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A quick plug for the latest issue of the fanzine Journey Planet – Issue 13 – which can be downloaded for free here.

I was invited to contribute to a discussion following the decision for Eastercon 2013 to progamme for gender parity and Paul Cornell’s commitment to not being on all male panels. This discussion, in the form of many varied answers and opinions on the topic is presented in this issue of Journey Planet. It’s guaranteed to make you angry but what is really interesting is that everyone will be angry to different responses and to me that’s the most important thing. We are all different and we see the issues and solutions differently. And “women” are not one homogenous subset who all think and feel and see the world the same. I hope this issue kicks off respectful discussions with depth and I think, there are many paths up the mountain but the important thing is that the more we talk about it and the more we highlight the issues, the better chance we have of it being visible and in the forefront of everyone’s minds. Because then, with quotas or without, if people are thinking “hey we should ask this person” or “we should examine why we only have men speaking/writing/volunteering/participating on this”, we have a greater chance of them then asking why and considering the answer. I think that’s a huge step forward, no matter the outcome.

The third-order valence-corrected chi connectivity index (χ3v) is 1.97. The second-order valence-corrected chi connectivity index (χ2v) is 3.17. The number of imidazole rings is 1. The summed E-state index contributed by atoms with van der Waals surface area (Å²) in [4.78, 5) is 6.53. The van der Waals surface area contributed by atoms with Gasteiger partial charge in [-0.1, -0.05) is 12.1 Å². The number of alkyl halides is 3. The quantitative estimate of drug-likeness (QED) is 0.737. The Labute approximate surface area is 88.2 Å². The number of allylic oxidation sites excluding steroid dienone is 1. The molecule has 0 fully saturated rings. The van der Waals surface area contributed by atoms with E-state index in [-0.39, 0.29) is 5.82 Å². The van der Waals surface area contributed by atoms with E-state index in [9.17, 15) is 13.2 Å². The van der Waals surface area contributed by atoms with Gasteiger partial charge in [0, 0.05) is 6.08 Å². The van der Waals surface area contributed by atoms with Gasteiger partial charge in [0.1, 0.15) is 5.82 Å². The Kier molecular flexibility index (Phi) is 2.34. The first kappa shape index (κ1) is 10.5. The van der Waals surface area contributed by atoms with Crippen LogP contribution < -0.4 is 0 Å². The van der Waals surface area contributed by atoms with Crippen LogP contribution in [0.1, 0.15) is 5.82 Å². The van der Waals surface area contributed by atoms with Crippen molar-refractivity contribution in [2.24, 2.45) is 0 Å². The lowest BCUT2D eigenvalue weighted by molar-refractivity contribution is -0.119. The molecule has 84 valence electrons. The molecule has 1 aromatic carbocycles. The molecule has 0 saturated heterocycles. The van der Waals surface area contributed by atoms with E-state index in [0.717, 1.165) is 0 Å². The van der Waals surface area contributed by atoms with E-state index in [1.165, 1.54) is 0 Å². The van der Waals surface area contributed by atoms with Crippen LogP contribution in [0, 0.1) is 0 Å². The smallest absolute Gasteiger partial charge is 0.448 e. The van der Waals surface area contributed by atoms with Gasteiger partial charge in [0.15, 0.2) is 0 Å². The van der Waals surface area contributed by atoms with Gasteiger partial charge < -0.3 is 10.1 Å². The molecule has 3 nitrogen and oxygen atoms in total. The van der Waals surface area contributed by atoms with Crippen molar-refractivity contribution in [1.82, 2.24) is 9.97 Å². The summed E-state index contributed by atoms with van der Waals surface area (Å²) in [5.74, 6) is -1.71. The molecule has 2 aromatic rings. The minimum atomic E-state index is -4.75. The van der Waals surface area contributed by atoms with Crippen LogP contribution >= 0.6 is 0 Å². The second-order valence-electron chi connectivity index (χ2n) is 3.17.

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  • By Ross on 23 July 2012 at 4:40 am

    Hmmm, a lot of naysayers there when it comes to whether gender parity is even possible on con panels. As programmer for the recent NZ Natcon, I thought I should check my own back yard first. I’ve just did the calculation and it turns out that 54% of panel places at the con were filled by women.

    Apart from one item which had a very specific sex oriented topic, I didn’t consider gender parity at all when putting people on panels con. But I did put a big emphasis on inclusiveness. Both in terms of spreading the net of topics as widely as possible but also in terms of gathering from the broad range of attendees rather than relying on the same old faces to fill the panels. The rest of the concom and I made a conscious effort to find out whether people registering for the con had things that they were prepared to share and if so invited them to participate in the programme.

    It is only one data point and the circumstances of our rather small con aren’t necessarily going to be duplicated elsewhere. Nevertheless it is nice to know that some sort of equity can be achieved without enforcement of quotas or something equally heavy handed.

  • By AlisaK on 23 July 2012 at 6:55 am

    I guess at some point I should check how my con actually did as well. We didn’t set a quota either but just generally tried, as you say, to be inclusive and reach beyond the reasonably suspects. If anything, we tried to limit people to a maximum number of panels, which forced us to look for more people. I think the quota is best used for those who otherwise wouldn’t be able or interested in reaching beyond the usual – which does take longer and is more work.

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